The moody, bleak cinematography along with the desperate tone in Wind River, definitely reminded me of Unforgiven (1992), one of the great westerns of all time. It’s a chilling solid mystery thriller with some good acting performances, and a stellar story set on a Native American Reservation for Eastern Shoshone and Northern Arapaho tribes in the Central Western portion of Wyoming.
The US Wildlife Fish and Game tracker, Cory Lambert (played by Jeremy Renner of Avengers, Mission Impossible and Arrival), stumbles across the body of Natalie Hanson, an eighteen year old resident of the area. The FBI suspects foul play and sends an inexperienced agent, Jane Banner (played by Elizabeth Olsen), to find out what’s going on. Hanson and Lambert team up and discover the truth.
Wind River is a film that succeeds mostly on the strength of its atmosphere. It’s a very bleak-looking film matching the film's story very well. As mentioned already, Wind River is not exactly a “happy film”. It’s a very slow-burner thriller, and as such, may not be for everyone, but I appreciate the film’s endless shots of winter. Setting the story in Wyoming, was a smart decision on, director and screenwriter, Taylor Sheridan’s part (screenwriter of Hell or High Water and Sicario), as there is a great sublime sequence, completely in silence, where Lambert follows random footprints in a just wonderful winter atmosphere before he discovers the body. The film also has a memorable sequence involving a mountain lion. Helping the film tremendously is Nick Cave and Warren Ellis’s musical score. Like a lot of their other film scores (Hell or High Water, Assassination of Jesse James), it’s short, but anytime the music appears, it’s meant to convey either a tone of despair and melancholy, or it can sound warm-hearted during the more reflective scenes.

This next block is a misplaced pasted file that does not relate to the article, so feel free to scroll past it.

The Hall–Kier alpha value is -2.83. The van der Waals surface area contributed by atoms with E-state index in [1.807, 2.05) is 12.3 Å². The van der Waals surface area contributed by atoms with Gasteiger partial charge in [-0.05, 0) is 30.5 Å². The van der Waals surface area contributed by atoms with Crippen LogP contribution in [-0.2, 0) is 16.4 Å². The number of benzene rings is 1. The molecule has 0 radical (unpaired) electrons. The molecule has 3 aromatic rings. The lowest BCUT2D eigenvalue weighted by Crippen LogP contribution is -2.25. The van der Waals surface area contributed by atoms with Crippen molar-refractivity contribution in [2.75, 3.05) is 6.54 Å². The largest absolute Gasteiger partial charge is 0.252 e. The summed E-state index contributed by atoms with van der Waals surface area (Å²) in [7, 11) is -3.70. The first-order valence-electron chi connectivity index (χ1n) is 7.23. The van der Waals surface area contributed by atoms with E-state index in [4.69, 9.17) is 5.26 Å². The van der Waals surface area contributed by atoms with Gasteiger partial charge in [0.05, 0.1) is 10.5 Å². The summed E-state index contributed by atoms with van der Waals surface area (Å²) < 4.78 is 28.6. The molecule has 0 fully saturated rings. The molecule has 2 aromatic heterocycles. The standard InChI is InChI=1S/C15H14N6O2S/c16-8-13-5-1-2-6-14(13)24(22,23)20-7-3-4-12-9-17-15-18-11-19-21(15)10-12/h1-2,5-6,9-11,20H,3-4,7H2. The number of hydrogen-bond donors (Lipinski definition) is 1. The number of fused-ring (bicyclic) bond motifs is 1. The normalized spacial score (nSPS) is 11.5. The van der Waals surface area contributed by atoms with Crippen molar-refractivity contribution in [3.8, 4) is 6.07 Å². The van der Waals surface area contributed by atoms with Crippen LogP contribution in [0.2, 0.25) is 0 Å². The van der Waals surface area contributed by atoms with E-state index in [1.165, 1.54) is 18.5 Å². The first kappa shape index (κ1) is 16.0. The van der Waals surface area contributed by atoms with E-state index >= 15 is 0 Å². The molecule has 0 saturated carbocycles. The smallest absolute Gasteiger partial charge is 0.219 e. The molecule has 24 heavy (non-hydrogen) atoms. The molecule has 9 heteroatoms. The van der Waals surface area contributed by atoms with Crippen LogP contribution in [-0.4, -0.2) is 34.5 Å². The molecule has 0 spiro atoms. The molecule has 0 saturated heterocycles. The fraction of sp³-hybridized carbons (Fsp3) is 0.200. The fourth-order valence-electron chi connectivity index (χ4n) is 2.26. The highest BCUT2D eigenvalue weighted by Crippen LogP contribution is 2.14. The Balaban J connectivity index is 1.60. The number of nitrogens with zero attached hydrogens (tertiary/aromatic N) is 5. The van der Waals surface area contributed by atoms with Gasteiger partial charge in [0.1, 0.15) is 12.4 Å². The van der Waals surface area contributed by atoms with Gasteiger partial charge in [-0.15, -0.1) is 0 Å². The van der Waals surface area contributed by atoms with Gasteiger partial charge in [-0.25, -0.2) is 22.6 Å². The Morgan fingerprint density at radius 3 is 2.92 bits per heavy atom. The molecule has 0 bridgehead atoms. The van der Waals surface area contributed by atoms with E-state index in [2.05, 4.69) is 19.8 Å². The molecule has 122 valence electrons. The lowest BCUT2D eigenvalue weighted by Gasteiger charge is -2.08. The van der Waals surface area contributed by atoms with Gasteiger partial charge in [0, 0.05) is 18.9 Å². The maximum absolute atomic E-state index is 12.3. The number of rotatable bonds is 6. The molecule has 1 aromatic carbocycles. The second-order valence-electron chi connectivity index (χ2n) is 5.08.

It’s nice to see Jeremy Renner in a leading role, especially in a part that fits him: a serious, mostly humorless, US Fish and Wildlife Service tracker. There’s an especially good scene where his character reflects upon his past and features some terrific subtle acting. There is nothing over the top about his work, at all. Elizabeth Olsen (Avengers: Age of Ultron, Civil War, Godzilla), may seem miscast as a FBI agent, and even, while in character, admits to being out of her element, is really good in her part. The rest of the supporting cast is filled with some familiar names, such as Native American actor, Graham Greene (The Green Mile, Dances With Wolves), whom is always a pleasure to see, plays a friend of Lambert’s named Ben, and Jon Bernthal (The Wolf of Wall Street, Sicario) plays a small, but significant part, as Matt Rayburn.
If there’s any issue I had with the film, it’s that it feels like it’s the work of an inexperienced director. While this isn’t Sheridan’s directing debut (he previously directed a horror film named Vile), it may as well be. He's had significant prior success as a screenwriter, but screenwriting is very different from directing. He didn't do a bad job, but if he decides to just stay a screenwriter full-time, and only occasionally directs, I wouldn’t be surprised. Wind River is a solid chilling thriller, with some effective atmosphere, and certainly a good and very watchable film.
Now playing at The Nugget Theater, Hanover: 4:20, 6:50, 9:15 and Claremont Cinema 6: 4:10, 7:00, 9:30.
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